Adaptive images with responsibility

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Extension of the <noscript> technique for responsive images. Includes the jQuery plugin for this.

[Note] There is an extension of this post – Responsive anything, please.
These days only the laziest doesn’t talk/read/have an opinion about the responsive, also known as “adaptive”, design. Moreover the number of the articles on the adaptive images is growing like the mushrooms after rain. I’m not an exception, and would like to share my notes about managing flexible images the way I do it and like… to some extent.

Theoretical part.

The theory of adaptive images is described elsewhere, including almost every second post in this year’s 24 ways advent calendar so I am not going to dive into details and just cover the most basics. Adaptive a.k.a. “responsive” a.k.a “flexible” images, are one of the corner-stones of the responsive design puzzle (together with fluid grids and CSS3 media queries). But while the two rest techniques are more or less well-defined, there is no single universal technique when it comes to the adaptive images. The flexibility of the images itself is not a rocket science, you just need a tiny bit of CSS:

 img { max-width: 100%; } 

Maybe you will need some more CSS and javascript in addition if you plan to support IE6 and IE7, but it’s beyond the scope of this post. I recommend you read "Responsive Web Design" book by Ethan Marcotte or, at least, check out this A List Apart article with a portion of Chapter 3 of that book.

Responsible part.

The ease of images’ scaling makes it too easy to build web pages with full-size high-res images that scale down. But it’s not a “yay!” case, more like “meh”. That means even mobile visitors of your site will have to download huge files on their EDGE/3G connection. Due to this issue, another term popped up — responsible web design that, under the hood, just means “think what you’re doing”. Also, not every image can be easily scaled down while preserving its meaning.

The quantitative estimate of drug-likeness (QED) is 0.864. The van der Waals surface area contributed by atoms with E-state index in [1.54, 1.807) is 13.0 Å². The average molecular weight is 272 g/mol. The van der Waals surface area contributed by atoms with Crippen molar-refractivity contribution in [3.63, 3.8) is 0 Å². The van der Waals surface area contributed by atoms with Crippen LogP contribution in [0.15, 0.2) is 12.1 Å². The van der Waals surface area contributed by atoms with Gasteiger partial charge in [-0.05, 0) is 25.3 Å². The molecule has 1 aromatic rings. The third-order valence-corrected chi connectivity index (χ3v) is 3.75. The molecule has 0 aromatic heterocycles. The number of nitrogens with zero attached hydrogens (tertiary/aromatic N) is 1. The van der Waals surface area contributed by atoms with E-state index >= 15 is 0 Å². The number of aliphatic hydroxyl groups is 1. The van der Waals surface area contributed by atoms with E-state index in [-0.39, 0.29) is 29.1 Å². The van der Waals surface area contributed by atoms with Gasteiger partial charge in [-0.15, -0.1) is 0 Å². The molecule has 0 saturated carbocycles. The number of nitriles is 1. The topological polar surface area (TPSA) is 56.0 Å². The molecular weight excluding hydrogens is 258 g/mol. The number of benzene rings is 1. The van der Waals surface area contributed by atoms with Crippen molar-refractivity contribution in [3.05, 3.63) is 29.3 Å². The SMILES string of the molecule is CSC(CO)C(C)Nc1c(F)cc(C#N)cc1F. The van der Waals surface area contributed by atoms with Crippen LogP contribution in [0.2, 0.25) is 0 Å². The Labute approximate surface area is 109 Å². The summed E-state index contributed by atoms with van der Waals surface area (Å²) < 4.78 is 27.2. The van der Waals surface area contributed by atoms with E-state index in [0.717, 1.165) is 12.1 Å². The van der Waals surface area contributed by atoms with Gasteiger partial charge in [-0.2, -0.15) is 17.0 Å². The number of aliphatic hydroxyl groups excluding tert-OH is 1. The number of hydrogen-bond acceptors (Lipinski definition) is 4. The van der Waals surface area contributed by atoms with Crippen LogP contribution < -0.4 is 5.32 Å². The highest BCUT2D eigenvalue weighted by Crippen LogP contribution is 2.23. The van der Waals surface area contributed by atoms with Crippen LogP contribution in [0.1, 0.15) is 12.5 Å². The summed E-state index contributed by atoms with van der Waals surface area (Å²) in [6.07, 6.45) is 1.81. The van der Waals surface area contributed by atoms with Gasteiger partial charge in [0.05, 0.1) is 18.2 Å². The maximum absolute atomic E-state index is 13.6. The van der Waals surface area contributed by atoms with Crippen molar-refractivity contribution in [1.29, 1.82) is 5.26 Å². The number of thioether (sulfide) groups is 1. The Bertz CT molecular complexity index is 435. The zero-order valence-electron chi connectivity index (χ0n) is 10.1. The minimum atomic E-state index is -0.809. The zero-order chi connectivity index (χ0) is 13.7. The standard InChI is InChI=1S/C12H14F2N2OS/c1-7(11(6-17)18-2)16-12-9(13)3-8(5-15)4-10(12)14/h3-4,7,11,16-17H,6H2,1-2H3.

The solutions for dealing with the aforementioned issues are mainly split into two categories: server-side and client-side. Jason Grigsby at Cloud Four compiled a very good reference of the most popular techniques available.

When it comes to the server-side solutions for the responsive images, it assumes some constraints like server-side technology, server set up, a certain folders structure on the server, etc. This significantly limits the usage of such techniques. Also, there are 2 important things. First, I am front end developer and like things that don’t require me setting up a server. Second, the idea of the responsive design in it’s origin belongs to the front end. Due to these 2 reasons, I wanted to have a way of managing flexible images on the client side.

About a month ago, .net magazine published an interview with Mairead Buchan, front end developer at Head. She was talking about how Head is using adaptive images using <noscript> tag. That was brilliant and simple. She also wrote a blog post about the original technique that I recommend you to check out. Quite a few assumptions I make further in this article are based on that work.

But there were some things that I was not happy with:

  • Additional markup element without any real semantical meaning. Why one might not like extra markup element is clear, I assume.
  • No jQuery solution. I know, this point is arguable. Not using jQuery for this purpose is actually an advantage since it means faster fetching of the images, less noticeable reflow of the content. On the other hand, jQuery helps me build interactive projects easier and almost every project I work with has it.
  • Lastly, and it’s true for almost all of the solutions out there — no selectivity. That means, it’s either or — either you update all of your images at once, marked as responsive, or you don’t. The problem with this is there are different images and at a certain browser width, I might want to manage different images differently. Example — portrait and landscape images — portraits depend on the window’s width less than the landscape ones.

DIY part.

I needed a way of managing images in my projects so decided to write code that suits my needs better than the existing solutions. Here is the markup, influenced by original <noscript> technique, but without extra <span> element:

<noscript class="adaptive" data-img-alt="Fancy banner."
    data-img-s="small_banner.jpg"
    data-img-m="medium_banner.jpg"
    data-img-l="large_banner.jpg">
    <img src="small_banner.jpg" alt="Fancy banner." />
</noscript>

There are some important things to keep an eye on

  • we use <img/> that is not just a placeholder, but delivers meaningful image (the smallest size) when javascript is disabled. We link it to the smallest version of the image because, probably, if a device has JS disabled it has more chances to be an older mobile phone than a desktop.
  • data- atributes on the <noscript> tag. With those you define an alternative text for an adaptive image and paths to the files with different sizes of the image (’s’ for small, ‘l’ for large and ‘m’ for medium in this case).

Next we have some javascript (jQuery, to be presize):